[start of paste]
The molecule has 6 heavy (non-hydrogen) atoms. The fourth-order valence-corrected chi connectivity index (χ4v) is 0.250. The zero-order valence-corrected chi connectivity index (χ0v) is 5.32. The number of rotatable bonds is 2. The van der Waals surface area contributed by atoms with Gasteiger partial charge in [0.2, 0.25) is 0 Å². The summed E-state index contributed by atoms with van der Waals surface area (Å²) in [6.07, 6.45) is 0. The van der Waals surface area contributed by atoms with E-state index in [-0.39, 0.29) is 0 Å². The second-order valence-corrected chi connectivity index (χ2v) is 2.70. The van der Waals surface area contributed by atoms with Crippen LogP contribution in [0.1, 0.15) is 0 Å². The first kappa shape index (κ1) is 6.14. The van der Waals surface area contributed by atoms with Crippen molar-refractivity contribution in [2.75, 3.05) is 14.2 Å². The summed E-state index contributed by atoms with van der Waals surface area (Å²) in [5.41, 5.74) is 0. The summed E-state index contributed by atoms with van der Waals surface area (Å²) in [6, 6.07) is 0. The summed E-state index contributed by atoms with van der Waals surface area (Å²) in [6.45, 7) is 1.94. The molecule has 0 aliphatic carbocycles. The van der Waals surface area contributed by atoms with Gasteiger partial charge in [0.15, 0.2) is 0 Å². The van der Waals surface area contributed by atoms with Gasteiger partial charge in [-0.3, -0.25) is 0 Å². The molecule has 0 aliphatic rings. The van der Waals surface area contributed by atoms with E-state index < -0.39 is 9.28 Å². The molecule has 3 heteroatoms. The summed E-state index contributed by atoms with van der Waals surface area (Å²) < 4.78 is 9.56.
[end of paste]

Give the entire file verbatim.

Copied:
The molecule has 6 heavy (non-hydrogen) atoms. The fourth-order valence-corrected chi connectivity index (χ4v) is 0.250. The zero-order valence-corrected chi connectivity index (χ0v) is 5.32. The number of rotatable bonds is 2. The van der Waals surface area contributed by atoms with Gasteiger partial charge in [0.2, 0.25) is 0 Å². The summed E-state index contributed by atoms with van der Waals surface area (Å²) in [6.07, 6.45) is 0. The van der Waals surface area contributed by atoms with E-state index in [-0.39, 0.29) is 0 Å². The second-order valence-corrected chi connectivity index (χ2v) is 2.70. The van der Waals surface area contributed by atoms with Crippen LogP contribution in [0.1, 0.15) is 0 Å². The first kappa shape index (κ1) is 6.14. The van der Waals surface area contributed by atoms with Crippen molar-refractivity contribution in [2.75, 3.05) is 14.2 Å². The summed E-state index contributed by atoms with van der Waals surface area (Å²) in [5.41, 5.74) is 0. The summed E-state index contributed by atoms with van der Waals surface area (Å²) in [6, 6.07) is 0. The summed E-state index contributed by atoms with van der Waals surface area (Å²) in [6.45, 7) is 1.94. The molecule has 0 aliphatic carbocycles. The van der Waals surface area contributed by atoms with Gasteiger partial charge in [0.15, 0.2) is 0 Å². The van der Waals surface area contributed by atoms with Gasteiger partial charge in [-0.3, -0.25) is 0 Å². The molecule has 0 aliphatic rings. The van der Waals surface area contributed by atoms with E-state index < -0.39 is 9.28 Å². The molecule has 3 heteroatoms. The summed E-state index contributed by atoms with van der Waals surface area (Å²) < 4.78 is 9.56.